(AURN News) – The Federal Aviation Administration (FAA) is continuing its efforts to address safety concerns arising from the recent emergency landing involving an Alaska Airlines Boeing 737 aircraft. The incident, which took place on January 5th during Flight 1282 from Portland, Oregon to Ontario, California, forced an emergency landing back in Portland after a “door-sized” hole was left after a blowout.
The focus of the FAA’s investigation now extends beyond the immediate incident, with a particular emphasis on the “door plug” issue. Alaska Airlines promptly grounded its entire fleet of Boeing 737-9 aircraft, and the FAA has followed suit by grounding 171 Boeing 737-9 MAX airplanes. The FAA’s scrutiny extends to examining Boeing’s manufacturing practices and production lines, with a specific focus on subcontractor Spirit AeroSystems.
A recent update from the FAA indicates that, in addition to the grounding, airlines are now required to visually inspect the mid-exit door plugs of Boeing 737-900ER planes. Despite not being part of the MAX fleet, these aircraft share the same door plug design, prompting the FAA to ensure thorough safety checks across the broader Boeing 737 model range.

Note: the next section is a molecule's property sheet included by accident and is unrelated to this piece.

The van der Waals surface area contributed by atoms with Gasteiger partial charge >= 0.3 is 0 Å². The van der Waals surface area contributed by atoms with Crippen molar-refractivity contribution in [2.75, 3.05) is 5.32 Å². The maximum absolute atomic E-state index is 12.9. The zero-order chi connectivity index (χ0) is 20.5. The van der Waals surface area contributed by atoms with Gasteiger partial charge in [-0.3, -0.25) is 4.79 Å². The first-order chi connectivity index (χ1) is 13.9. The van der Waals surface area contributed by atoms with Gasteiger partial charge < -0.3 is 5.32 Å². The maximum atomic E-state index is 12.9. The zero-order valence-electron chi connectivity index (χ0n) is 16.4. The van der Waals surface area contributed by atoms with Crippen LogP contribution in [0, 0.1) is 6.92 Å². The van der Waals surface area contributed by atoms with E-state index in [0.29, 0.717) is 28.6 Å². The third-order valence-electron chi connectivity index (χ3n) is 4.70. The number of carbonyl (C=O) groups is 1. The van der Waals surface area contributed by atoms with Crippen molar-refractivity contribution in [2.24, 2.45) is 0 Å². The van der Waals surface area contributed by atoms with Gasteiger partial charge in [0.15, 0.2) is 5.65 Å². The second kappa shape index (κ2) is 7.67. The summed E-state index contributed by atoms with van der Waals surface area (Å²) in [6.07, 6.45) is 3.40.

The National Transportation Safety Board (NTSB) is leading the investigation into the Flight 1282 incident and is working closely with the FAA. Fortunately, no injuries were reported during the emergency landing. The financial repercussions of the incident are already reverberating throughout the aviation industry. Boeing’s stock has experienced a decline and additionally, United Airlines has forecasted a financial loss for the quarter, citing the necessity to ground their Boeing 737 Max 9 planes as a contributing factor.
Click play to listen to the AURN News report from Jamie Jackson: